Authors of a new report on the Great Salt Lake do not mince words — without major intervention, they say, the Great Salt Lake could disappear within five years.
Coauthored by Utah State University Department of Watershed Science’s Patrick Belmont and Janice Brahney in cooperation with 30 other water experts and advocates, the report calls for immediate legislative action to increase water flow to the lake, especially since Utah’s snowpack currently is above average in the midst of the ongoing 20-year drought.
“This water year is a crucial opportunity to mitigate ongoing damage to the Great Salt Lake ecosystem,” Belmont said. “There is still time to turn this around, but we need the next steps to be decisive and well coordinated.”
Now 19 feet below average level, the lake has lost 73% of its water and 60% of its surface area from averages tracked since 1850. Climate change and increasing human uses have accelerated water losses since 2020, with an average deficit of 1.2 million acre-feet per year — creating extreme habitat loss for native species, exposing toxic dust, and driving salinity levels in the water to concentrations that will eventually defeat even the salt-tolerant species now living in the ecosystem.
“The lake’s disappearance could cause immense damage to Utah’s public health, environment, and economy,” the authors wrote in the report. “The choices we make over the next few months will affect our state and ecosystems throughout the West for decades to come.”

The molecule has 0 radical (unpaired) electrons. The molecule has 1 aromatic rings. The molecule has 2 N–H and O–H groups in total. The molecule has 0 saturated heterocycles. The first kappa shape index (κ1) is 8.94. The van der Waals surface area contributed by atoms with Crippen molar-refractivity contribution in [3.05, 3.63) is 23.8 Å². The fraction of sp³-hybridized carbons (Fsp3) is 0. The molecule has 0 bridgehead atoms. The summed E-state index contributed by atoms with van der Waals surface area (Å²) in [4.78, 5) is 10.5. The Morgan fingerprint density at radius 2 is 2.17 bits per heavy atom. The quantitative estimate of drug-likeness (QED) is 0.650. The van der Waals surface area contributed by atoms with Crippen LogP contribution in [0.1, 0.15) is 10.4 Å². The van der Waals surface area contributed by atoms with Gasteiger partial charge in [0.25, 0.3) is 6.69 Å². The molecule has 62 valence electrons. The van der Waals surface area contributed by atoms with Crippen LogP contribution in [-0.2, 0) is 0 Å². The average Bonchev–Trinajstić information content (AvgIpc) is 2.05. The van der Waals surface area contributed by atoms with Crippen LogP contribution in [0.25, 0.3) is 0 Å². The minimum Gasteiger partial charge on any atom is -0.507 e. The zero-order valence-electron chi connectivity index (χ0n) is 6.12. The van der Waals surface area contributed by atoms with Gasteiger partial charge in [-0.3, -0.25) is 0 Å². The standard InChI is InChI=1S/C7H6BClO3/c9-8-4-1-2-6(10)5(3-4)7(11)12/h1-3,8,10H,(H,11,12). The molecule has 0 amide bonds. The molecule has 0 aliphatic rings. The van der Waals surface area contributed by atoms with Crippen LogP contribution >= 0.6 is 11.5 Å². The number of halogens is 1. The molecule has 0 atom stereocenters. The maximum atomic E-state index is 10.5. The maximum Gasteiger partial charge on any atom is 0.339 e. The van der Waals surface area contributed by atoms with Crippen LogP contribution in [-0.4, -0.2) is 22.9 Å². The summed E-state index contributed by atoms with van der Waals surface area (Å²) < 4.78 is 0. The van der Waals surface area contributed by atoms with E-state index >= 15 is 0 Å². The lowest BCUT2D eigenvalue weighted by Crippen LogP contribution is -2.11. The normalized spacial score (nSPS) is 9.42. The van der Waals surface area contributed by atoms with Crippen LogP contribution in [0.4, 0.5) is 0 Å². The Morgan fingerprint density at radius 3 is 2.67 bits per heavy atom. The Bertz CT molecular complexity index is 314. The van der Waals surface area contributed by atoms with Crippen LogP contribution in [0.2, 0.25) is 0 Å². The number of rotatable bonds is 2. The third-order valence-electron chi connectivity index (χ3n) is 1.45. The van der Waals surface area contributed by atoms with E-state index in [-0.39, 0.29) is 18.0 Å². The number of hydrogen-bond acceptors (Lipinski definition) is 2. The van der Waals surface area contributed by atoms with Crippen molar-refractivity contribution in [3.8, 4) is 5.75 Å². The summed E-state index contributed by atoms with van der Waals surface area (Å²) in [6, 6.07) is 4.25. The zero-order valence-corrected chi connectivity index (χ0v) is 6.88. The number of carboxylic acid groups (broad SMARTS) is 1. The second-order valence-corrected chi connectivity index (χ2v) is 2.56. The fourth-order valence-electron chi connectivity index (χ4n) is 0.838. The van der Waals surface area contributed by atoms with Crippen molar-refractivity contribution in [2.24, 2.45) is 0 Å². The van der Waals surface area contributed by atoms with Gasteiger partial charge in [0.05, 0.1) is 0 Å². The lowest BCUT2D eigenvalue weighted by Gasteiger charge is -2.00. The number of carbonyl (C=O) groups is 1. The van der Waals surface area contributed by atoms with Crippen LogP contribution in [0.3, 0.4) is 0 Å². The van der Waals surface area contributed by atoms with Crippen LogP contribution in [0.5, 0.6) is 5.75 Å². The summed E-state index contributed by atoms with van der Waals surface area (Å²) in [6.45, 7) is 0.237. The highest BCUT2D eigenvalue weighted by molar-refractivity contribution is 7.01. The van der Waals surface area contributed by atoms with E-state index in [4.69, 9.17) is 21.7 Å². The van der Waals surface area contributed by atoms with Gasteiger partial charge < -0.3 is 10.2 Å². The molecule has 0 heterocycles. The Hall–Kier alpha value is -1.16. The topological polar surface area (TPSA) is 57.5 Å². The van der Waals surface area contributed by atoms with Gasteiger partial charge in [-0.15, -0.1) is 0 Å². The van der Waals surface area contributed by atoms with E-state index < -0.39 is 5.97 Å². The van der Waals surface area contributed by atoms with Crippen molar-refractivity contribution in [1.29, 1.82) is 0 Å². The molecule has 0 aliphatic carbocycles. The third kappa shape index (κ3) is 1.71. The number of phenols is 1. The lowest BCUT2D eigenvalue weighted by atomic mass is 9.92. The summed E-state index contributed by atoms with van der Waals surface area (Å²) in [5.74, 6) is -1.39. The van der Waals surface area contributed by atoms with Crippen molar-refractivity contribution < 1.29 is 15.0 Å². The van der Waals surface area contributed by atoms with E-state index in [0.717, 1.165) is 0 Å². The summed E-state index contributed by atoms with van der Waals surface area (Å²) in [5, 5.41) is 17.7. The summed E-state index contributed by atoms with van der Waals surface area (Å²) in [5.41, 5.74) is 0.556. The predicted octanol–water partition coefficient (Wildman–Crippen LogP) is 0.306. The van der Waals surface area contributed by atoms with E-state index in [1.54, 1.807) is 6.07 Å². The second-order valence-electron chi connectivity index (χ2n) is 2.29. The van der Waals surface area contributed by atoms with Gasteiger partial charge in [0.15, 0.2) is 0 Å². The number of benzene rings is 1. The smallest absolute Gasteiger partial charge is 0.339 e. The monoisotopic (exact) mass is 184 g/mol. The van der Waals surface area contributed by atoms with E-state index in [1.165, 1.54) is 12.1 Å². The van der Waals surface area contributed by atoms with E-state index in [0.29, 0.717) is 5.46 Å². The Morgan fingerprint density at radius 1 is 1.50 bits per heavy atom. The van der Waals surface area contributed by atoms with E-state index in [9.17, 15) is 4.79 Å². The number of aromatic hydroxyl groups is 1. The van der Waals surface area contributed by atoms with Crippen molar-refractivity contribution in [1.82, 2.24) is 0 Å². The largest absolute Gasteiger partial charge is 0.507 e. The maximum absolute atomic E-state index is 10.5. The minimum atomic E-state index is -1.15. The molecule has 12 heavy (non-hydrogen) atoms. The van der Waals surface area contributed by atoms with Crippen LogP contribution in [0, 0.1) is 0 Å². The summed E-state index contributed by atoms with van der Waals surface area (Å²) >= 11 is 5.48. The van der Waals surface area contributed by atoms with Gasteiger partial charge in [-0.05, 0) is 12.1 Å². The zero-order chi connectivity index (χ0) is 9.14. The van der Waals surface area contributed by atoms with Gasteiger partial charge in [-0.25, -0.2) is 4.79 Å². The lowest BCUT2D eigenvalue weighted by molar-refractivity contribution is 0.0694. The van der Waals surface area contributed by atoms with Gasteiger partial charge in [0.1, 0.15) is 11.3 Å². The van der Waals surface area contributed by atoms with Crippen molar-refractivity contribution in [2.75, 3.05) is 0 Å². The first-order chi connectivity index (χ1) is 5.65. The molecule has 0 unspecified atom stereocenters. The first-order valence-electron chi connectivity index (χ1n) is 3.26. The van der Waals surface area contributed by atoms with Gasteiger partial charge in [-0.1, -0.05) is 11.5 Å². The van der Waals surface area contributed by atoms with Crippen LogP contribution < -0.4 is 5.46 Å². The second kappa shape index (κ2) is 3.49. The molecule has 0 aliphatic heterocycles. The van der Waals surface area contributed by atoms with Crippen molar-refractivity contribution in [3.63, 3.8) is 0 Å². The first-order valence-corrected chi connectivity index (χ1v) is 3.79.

The report is receiving significant national media attention and has struck a chord with local managers, state lawmakers and the national audience watching the fate of the lake unfold as a bellwether for what may happen to other large river basins experiencing a hotter and drier climate.
Many lakes across the West are due for more evaporation, more demand for water, and to become more stressed under the changing climate, Belmont said. What’s happening in the Great Salt Lake is a case study for what could become inevitable around the world on a warming planet, he added.
“Utahns tend to underestimate the consequences of losing the Great Salt Lake,” Brahney said. “Besides the significant economic consequences, research is showing that it could trigger broader environmental and health concerns. Without a coordinated rescue we can expect widespread air and water pollution issues to increase, numerous Endangered Species Act listings, and declines in agriculture, industry, and overall quality of life in Northern Utah.”
The authors call on the Utah governor’s office to declare a state of emergency, or at the very least implement emergency water conservation measures to reduce water use and ensure that the water makes it to the lake — a significant task given that water planning and allocation for the state takes place in February and March.
They also request the legislature to support emergency efforts while more methodically pursuing longer-term solutions to facilitate reduction in water use and ensure more water reaches the lake over the long term. If the drought persists in the West, as climate scientists are forecasting, reaching a stable level of inflow would require water use cuts of up to 50% around the Great Salt Lake watershed.
Public Relations Specialist
Quinney College of Natural Resources
Department of Watershed Sciences
Watershed Sciences Department
TOPICSWater 217stories Environment 209stories
Comments and questions regarding this article may be directed to the contact person listed on this page.